United States District Court, S.D. California
ORDER: 1) DENYING MOTION TO PROCEED IN FORMA PAUPERIS
[ECF NO. 3] AND (2) DISMISSING CIVIL ACTION FOR FAILURE TO
STATE A CLAIM PURSUANT TO 28 U.S.C. §
LARRY ALAN BURNS CHIEF UNITED STATES DISTRICT JUDGE
Richard (“Plaintiff”), currently incarcerated at
the California Health Care Facility (“CHCF”)
located in Stockton, California, and proceeding pro se, has
filed a civil rights complaint pursuant to 42 U.S.C. §
1993 (ECF No. 1). While Plaintiff was housed at CHCF at the
time he filed this action, the named Defendants are prison
officials at the Richard J. Donovan Correctional Facility
(“RJD”). (See Compl. at 1-2.)
has not prepaid the civil filing fee required by 28 U.S.C.
§ 1914(a); instead, he has filed a Motion to Proceed
In Forma Pauperis (“IFP”) pursuant to 28
U.S.C. § 1915(a) (ECF No. 3).
Request to Proceed In Forma Pauperis
parties instituting any civil action, suit or proceeding in a
district court of the United States, except an application
for writ of habeas corpus, must pay a filing fee of
$400. See 28 U.S.C. § 1914(a). The
action may proceed despite a plaintiff's failure to
prepay the entire fee only if he is granted leave to proceed
IFP pursuant to 28 U.S.C. § 1915(a). See Andrews v.
Cervantes, 493 F.3d 1047, 1051 (9th Cir. 2007);
Rodriguez v. Cook, 169 F.3d 1176, 1177 (9th Cir.
1999). However, a prisoner granted leave to proceed IFP
remains obligated to pay the entire fee in
“increments” or “installments, ”
Bruce v. Samuels, __ U.S. __, 136 S.Ct. 627, 629
(2016); Williams v. Paramo, 775 F.3d 1182, 1185 (9th
Cir. 2015), and regardless of whether his action is
ultimately dismissed. See 28 U.S.C. §
1915(b)(1) & (2); Taylor v. Delatoore, 281 F.3d
844, 847 (9th Cir. 2002).
1915(a)(2) requires prisoners seeking leave to proceed IFP to
submit a “certified copy of the trust fund account
statement (or institutional equivalent) for ... the 6-month
period immediately preceding the filing of the
complaint.” 28 U.S.C. § 1915(a)(2); Andrews v.
King, 398 F.3d 1113, 1119 (9th Cir. 2005). From the
certified trust account statement, the Court assesses an
initial payment of 20% of (a) the average monthly deposits in
the account for the past six months, or (b) the average
monthly balance in the account for the past six months,
whichever is greater, unless the prisoner has no assets.
See 28 U.S.C. § 1915(b)(1); 28 U.S.C. §
1915(b)(4). The institution having custody of the prisoner
then collects subsequent payments, assessed at 20% of the
preceding month's income, in any month in which his
account exceeds $10, and forwards those payments to the Court
until the entire filing fee is paid. See 28 U.S.C.
§ 1915(b)(2); Bruce, 136 S.Ct. at 629.
support of his request to proceed IFP, Plaintiff has
submitted a prison certificate authorized by a CHCF
accounting official and a copy of his CDCR Inmate Statement
Report. See ECF No. 3; 28 U.S.C. § 1915(a)(2);
S.D. Cal. CivLR 3.2; Andrews, 398 F.3d at 1119.
These documents show that Plaintiff carried an average
monthly balance of $1459.60 and average monthly deposits of
$688.84. See ECF No. 2 at 2. The current balance in
Plaintiff's trust account is $4038.90. Id. at 4.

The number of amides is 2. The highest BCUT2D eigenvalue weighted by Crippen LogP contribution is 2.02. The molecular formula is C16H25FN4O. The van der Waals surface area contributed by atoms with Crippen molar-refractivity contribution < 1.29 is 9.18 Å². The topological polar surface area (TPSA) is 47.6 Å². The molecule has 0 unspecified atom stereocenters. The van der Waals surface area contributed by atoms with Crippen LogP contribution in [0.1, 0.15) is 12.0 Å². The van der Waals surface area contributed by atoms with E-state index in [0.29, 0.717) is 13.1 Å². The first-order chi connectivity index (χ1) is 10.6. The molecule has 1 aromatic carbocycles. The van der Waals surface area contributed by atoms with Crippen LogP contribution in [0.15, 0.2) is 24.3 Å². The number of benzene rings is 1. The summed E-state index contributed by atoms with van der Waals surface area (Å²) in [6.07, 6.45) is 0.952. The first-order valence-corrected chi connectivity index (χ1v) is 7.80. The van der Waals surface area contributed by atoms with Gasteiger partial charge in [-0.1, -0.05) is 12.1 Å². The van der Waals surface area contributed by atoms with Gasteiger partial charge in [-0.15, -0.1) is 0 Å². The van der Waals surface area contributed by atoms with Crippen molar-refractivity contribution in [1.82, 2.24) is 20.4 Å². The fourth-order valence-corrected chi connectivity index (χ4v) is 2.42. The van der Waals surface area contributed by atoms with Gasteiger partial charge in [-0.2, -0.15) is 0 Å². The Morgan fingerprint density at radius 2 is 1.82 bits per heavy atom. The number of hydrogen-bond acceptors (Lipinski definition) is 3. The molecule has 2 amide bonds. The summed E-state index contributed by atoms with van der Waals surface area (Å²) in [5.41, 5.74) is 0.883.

matter, Plaintiff has not shown the indigence required to
proceed IFP. Therefore, because Plaintiff has shown that he
is able to pay the filing fee in total, Plaintiff's
Motion to Proceed IFP is DENIED.
Screening of Complaint pursuant to 28 U.S.C. §
Plaintiff has been denied leave to commence this civil action
without prepayment of the $400 civil filing fee required by
28 U.S.C. § 1914(a), and his case requires dismissal for
that reason alone, the Court also elects to conduct a sua
sponte review of Plaintiff's pleading because he was
“incarcerated or detained in any facility [and] is
accused of, sentenced for, or adjudicated delinquent for,
violations of criminal law or the terms or conditions of
parole, probation, pretrial release, or diversionary
program” at the time he filed this action. See
28 U.S.C. § 1915A(a), (c).
1915A, also enacted as part of PLRA, requires sua sponte
dismissal of prisoner complaints, or any portions thereof,
which are frivolous, malicious, or fail to state a claim upon
which relief may be granted. 28 U.S.C. § 1915A(b);
Coleman v. Tollefson, 135 S.Ct. 1759, 1764 (2015);
Resnick v. Hayes, 213 F.3d 443, 446-47 (9th Cir.
2000). “The purpose of § 1915A is to ‘ensure
that the targets of frivolous or malicious suits need not
bear the expense of responding.'” Nordstrom v.
Ryan, 762 F.3d 903, 920 n.1 (9th Cir. 2014) (citations
November 20, 2018, Plaintiff was “transferred” in
a “single van transportation from California Medical
Facility (“CMF”)” to RJD. (Compl. at 3.)
While Plaintiff was in the van, he used a “handheld
urinal” and when the van “hit a pot hole, ”
it caused Plaintiff's “urine to spill in [his] lap
and all over [his] underwear/underclothes.”
Plaintiff arrived at RJD, he was “informed that [he]
had been transferred to the wrong prison” and was
“immediately placed” in Administrative
Segregation (“Ad-Seg”). (Id.) Plaintiff
“immediately informed” Defendant Galbraith of his
“incident in the van.” (Id.) He further
informed Galbraith that he “needed clean
underwear/underclothes and a shower.” (Id.)
Galbraith told Plaintiff he would “comply with [his]
request but never did.” (Id.) Plaintiff asked
Galbraith again for “clean clothing ...